God is a spirit and they that worship him must worship in spirit and truth.
Mumbo-jumbo! I must protest, Sir Campbell! See John 4:24.
Yes, yes, yes, Parfitt, but what does it mean? What is spirit? What is Iife? I confess I don't know.
- Oh! - I, a doctor, amforced to admit that I haven't an inkling what Iife is or where it goes at death.
- The Church is very clear about that.
- The Church is not clear, Parfitt.
The Church seeks to possess its flock just Iike Annette.
"Down on your knees," you say.
"Believe whatever we tell you.
" Well, I'm asking you, Parfitt.
What is Iife, hmm? What is it? Where does it go? You see how we experts bicker, my dear sir, when what we should do is just Iisten.
- You didn't finish your story.
- Oh, no.
I ran away.
I couldn't help myself.
But I didn't stay away.
I went back several times over the year.
And I saw Felicie gradually (plays afew notes) PIay somethingfor me, Felicie.
Don't mock me, Monsieur Raoul.
I cannot play.
But you can, Felicie, I've heard you.
Don't mock me.
PIease, Monsieur! People People play tricks on me here, such tricks.
- What tricks? - They put the clocksforward.
Days disappear.
It's her, isn't it? That bitch.
She's still Help me, Monsieur Raoul.
Help me.
Dear, dear Raoul.
It's so good to be healthy.
To be strong.
Non esseretanto stupido, carssimo Raoul, amico mio.
Kiss me, Raoul.
-Un bacio, mio caro.
- Felicie? - What? - You're speaking Italian! Of course! I am not as stupid as I Iook.
(Laughs) And how do you Iook, Felicie? come with me.
-(giggles) - come.
How do you Iook? Why? What are Iooks? I am strong and I'm a very fine actress, and I can play many parts and play them very well.
(giggles) Kiss me, Raoul.
You know that you want to.
You know that you do.
(Laughs) We must do something.
I know that, but it has nothing to do with poor Annette.
She was such a refined girl.
So sweet and gentle.
Poor Annette.
Mademoiselle, Felicie needs your help, she needsyou.
Felicie? Hmm? - Are you alright? - Of course.
Raoul is Ieaving.
Say goodbye to him.
I'II pack you somefood for the journey.
Don't worry, I will Iook after her.
I will contact the doctor if you think that is best.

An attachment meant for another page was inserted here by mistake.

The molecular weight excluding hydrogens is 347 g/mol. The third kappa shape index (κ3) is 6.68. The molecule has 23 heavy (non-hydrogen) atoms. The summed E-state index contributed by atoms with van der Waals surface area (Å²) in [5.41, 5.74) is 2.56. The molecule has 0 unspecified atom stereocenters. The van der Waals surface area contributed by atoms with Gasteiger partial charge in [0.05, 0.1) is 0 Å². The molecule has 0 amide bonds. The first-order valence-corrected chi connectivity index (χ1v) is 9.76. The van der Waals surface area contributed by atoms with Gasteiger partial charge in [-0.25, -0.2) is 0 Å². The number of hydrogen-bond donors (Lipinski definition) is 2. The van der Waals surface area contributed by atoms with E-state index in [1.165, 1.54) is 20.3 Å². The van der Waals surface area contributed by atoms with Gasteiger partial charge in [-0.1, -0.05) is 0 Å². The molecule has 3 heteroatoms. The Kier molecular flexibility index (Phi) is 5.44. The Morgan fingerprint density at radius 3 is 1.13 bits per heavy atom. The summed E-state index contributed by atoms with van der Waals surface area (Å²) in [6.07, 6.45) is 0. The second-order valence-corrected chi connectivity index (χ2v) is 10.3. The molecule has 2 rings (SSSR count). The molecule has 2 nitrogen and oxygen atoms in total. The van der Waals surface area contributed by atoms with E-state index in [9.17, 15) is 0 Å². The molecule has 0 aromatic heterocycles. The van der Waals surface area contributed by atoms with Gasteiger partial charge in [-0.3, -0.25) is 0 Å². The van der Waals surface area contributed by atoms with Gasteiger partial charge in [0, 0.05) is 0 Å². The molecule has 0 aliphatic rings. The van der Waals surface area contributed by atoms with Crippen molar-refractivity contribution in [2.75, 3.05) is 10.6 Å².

- You must.
- Hmm.
Goodbye, Felicie.
Monsieur Raoul? Yes, Felicie? It is her doing.
- Whose doing? - That bitch.
When she Iived she always tormented me, and now that she's dead She's bad, that one.
She's bad, I tell you.
She would take the bread from your mouth, the clothes from your back, the soul from your body.
- Oh, dear God.
- Sometimes I hear her voice.
Not in my ear, not in my ear Inside my head! She will drive me away.
She will drive me away altogether.
And then what shall I do? What will become of me? Where will I be then? If it should come to it, Monsieur Raoul, .
I am very strong with my hands.
Far stronger than she can ever be.
Very strong.
She will not survive me.
That was the Iast time I ever saw Felicie Bault.
I came to London.
I started working in FIeet Street and I tried to put the whole story out of my mind.
And then tonight, all these years Iater, I attend a Iecturefor my newspaper by thefamous doctor, Sir Campbell CIark, and he is speaking about the case of Felicie Bault and I have to tell him, for all our sakes.
I don't believe it.
"The clothes from my back, the soul from my body.
" I won't believe it.
I daren't.
Did Felicie strangle herself or? I tell you, the history of Felicie Bault is the history of Annette Ravel.
You did not know her, gentlemen.
I did.
She was veryfond of Iife, I promise you.
I know.
Where does the Iife go, you ask, if this is only the residence for Iife? What do you do if you find a burglar in your house? You get rid of him, don't you? Perhaps you even kill him.
Dear God.
C'èun sospiro peril si, aha, aha C'èun sospiro peril no, oho, oho Altro per averprovato, oho, oho Un sospiro per non posso Un sospiro per non oso Eun sospiro cattivo per averiniziato Un sospiro perpensato, aha, aha Altro perdesiderato